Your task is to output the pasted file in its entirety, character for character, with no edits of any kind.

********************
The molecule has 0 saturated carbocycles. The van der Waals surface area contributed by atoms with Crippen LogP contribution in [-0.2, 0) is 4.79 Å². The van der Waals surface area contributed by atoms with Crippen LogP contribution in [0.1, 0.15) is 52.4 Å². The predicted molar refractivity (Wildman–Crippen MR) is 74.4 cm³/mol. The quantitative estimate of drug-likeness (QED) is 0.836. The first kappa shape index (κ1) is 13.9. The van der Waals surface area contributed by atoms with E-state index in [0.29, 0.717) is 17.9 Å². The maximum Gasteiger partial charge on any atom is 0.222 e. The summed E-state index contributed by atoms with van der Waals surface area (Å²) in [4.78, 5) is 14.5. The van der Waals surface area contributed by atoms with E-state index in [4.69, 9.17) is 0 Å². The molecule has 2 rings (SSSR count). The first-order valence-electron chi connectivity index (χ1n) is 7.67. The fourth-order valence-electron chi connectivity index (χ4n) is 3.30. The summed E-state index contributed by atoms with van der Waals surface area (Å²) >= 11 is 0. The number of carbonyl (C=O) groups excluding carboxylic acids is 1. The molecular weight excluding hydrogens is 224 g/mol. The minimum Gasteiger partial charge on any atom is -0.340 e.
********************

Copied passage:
The molecule has 0 saturated carbocycles. The van der Waals surface area contributed by atoms with Crippen LogP contribution in [-0.2, 0) is 4.79 Å². The van der Waals surface area contributed by atoms with Crippen LogP contribution in [0.1, 0.15) is 52.4 Å². The predicted molar refractivity (Wildman–Crippen MR) is 74.4 cm³/mol. The quantitative estimate of drug-likeness (QED) is 0.836. The first kappa shape index (κ1) is 13.9. The van der Waals surface area contributed by atoms with E-state index in [0.29, 0.717) is 17.9 Å². The maximum Gasteiger partial charge on any atom is 0.222 e. The summed E-state index contributed by atoms with van der Waals surface area (Å²) in [4.78, 5) is 14.5. The van der Waals surface area contributed by atoms with E-state index in [4.69, 9.17) is 0 Å². The molecule has 2 rings (SSSR count). The first-order valence-electron chi connectivity index (χ1n) is 7.67. The fourth-order valence-electron chi connectivity index (χ4n) is 3.30. The summed E-state index contributed by atoms with van der Waals surface area (Å²) >= 11 is 0. The number of carbonyl (C=O) groups excluding carboxylic acids is 1. The molecular weight excluding hydrogens is 224 g/mol. The minimum Gasteiger partial charge on any atom is -0.340 e.